The regional director discussed in the opinion that conditions imposed on football players and not on the regular student population included a requirement for first and second year scholarship football players to live on campus.  All scholarship football players were required to satisfy rules that included gaining permission to hold outside employment, providing information to the coaching staff about the vehicle they drive, and prohibiting players from swearing in public.  Football players also had to agree to rules related to travel and to their academic performance.  Players had to agree not to make money off their image or reputation during their time as a student-athlete at Northwestern, while also agreeing to permit the university and the Big Ten Conference to use their name, likeness, or image for any purpose.  Scholarship football players also had to abide by social media regulations.  These included restrictions on information and content the student-athletes could post on social media.  Football players also were required to “friend” designated coaches on their social media pages as part of the monitoring of players’ social media activities.  The regional director also discussed the substantial time commitment made by the players to team activities.  In sum, the decision provides an overview of the heavily regulated life of football players at Northwestern University.

The kinds of requirements and conditions placed on football players at Northwestern are not unusual in the context of intercollegiate athletics.  A prime reason for such rules is that Northwestern, along with a number of other colleges and universities, must make sure to adhere to the rules set by the National Collegiate Athletic Association (NCAA).  The NCAA represents a major force in intercollegiate athletics, comprising a voluntary membership organization that, among its activities, sets standards for participation in intercollegiate athletics for its member schools.  The outcome of the Northwestern case may have important ramifications for how the NCAA regulates the institutions and athletic conferences under its supervision.  One of the complicating factors with the Northwestern case, mentioned previously, is that collective bargaining at private higher education institutions is subject to the NLRA but public colleges and universities fall under state law.  Thus, depending on what the NLRB decides, the NCAA could face an intercollegiate athletics landscape where some athletes are able to engage in collective bargaining and others are not.

While the regional director determined that Northwestern’s scholarship football players should be considered employees under the NLRA, the full NLRB has decided to review the decision.  This means that a vote already taken by football players on whether to form a collective bargaining unit has not been released.  The NLRB could decide to uphold the initial decision, which would open the possibility for other collective bargaining efforts by student-athletes at other institutions.  As pointed out, the NLRB might also decide to revisit the 2004 decision involving Brown University and recognize graduate student workers as employees under the NLRA.  Alternatively, the NLRB could decide to exclude student-athletes as workers under the NLRA and to continue the legal status quo with graduate student workers announced in Brown (2004).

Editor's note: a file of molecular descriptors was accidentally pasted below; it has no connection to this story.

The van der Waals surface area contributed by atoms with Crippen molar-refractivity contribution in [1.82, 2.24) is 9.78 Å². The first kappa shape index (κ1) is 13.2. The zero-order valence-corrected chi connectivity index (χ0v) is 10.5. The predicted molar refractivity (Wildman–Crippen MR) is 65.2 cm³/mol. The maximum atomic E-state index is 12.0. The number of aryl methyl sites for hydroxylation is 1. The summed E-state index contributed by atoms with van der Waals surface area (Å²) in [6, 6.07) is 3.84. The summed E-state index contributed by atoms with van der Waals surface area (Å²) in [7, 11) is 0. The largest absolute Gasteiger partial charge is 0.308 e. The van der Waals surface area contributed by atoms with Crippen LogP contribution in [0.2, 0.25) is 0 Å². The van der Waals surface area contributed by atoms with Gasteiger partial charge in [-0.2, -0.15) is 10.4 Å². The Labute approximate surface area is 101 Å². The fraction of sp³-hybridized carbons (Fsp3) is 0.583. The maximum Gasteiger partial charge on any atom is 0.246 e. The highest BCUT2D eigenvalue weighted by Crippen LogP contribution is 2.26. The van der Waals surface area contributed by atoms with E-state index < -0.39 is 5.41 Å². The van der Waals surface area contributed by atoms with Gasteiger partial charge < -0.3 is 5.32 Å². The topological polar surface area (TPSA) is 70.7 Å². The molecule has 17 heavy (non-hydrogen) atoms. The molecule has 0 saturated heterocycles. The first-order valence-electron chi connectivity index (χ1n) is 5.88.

Conclusion

The outcome of the NLRB’s review of the Northwestern University decision is important for intercollegiate athletics and for higher education in general.  If the decision is upheld, other intercollegiate athletics programs, at least at private institutions, will have to navigate issues related to collective bargaining and student-athletes.  As a result, the NCAA might need to revisit its standards and rules related to such issues as compensation for student-athletes.  Beyond athletics, the NLRB decision could also signal new movement regarding the status of collective bargaining rights for student workers in higher education, notably in the context of graduate student assistants.  Given that numerous private colleges and universities employ graduate student assistants in their student affairs divisions, the outcome in the Northwestern case may have direct implications for student affairs.  The collective bargaining story unfolding at Northwestern University highlights important issues related to the role of intercollegiate athletics in higher education and the treatment of student-athletes.  More broadly, the case touches upon matters dealing with the equitable treatment of student employees, including those working in student affairs offices.

Discussion Questions

1. What is the status of collective bargaining rights for graduate student employees at your institution?  In your state?  Should graduate student workers be able to join unions?

2. What might be some of the possible implications for intercollegiate athletics and for higher education if the Northwestern University decision is upheld by the NLRB?

3. Apart from the outcome of the NLRB’s review of the Northwestern decision, should the NCAA amend its policies to allow colleges and universities to compensate student-athletes?  What about placing limits over the ways in which institutions exert control over student-athletes in such areas as social media policies?

References

Brown University, 342 NLRB 483 (2004).

Jaschik, S. (2013, November 27). NYU and UAW agree to terms of election for teaching assistant union. Inside Higher Ed. Retrieved from http://www.insidehighered.com/news/2013/11/27/nyu-and-uaw-agree-terms-election-teaching-assistant-union – sthash.FJDgjjbO.dpbs

NLRB v. Yeshiva University, 444 U.S. 672 (1980).

Northwestern University v. College Athletes Players Association, No. 13-RC-121359, 2014 WL 1922054 (N.L.R.B) (March 26, 2014).

About the Author

Neal H. Hutchens is an associate professor in the Higher Education Program in the Department of Education Policy Studies at Penn State.

Please e-mail inquiries to Neal H. Hutchens.

Disclaimer

The ideas expressed in this article are not necessarily those of the Developments editorial board or those of the ACPA Governing Board, Leadership, or International Office Staff.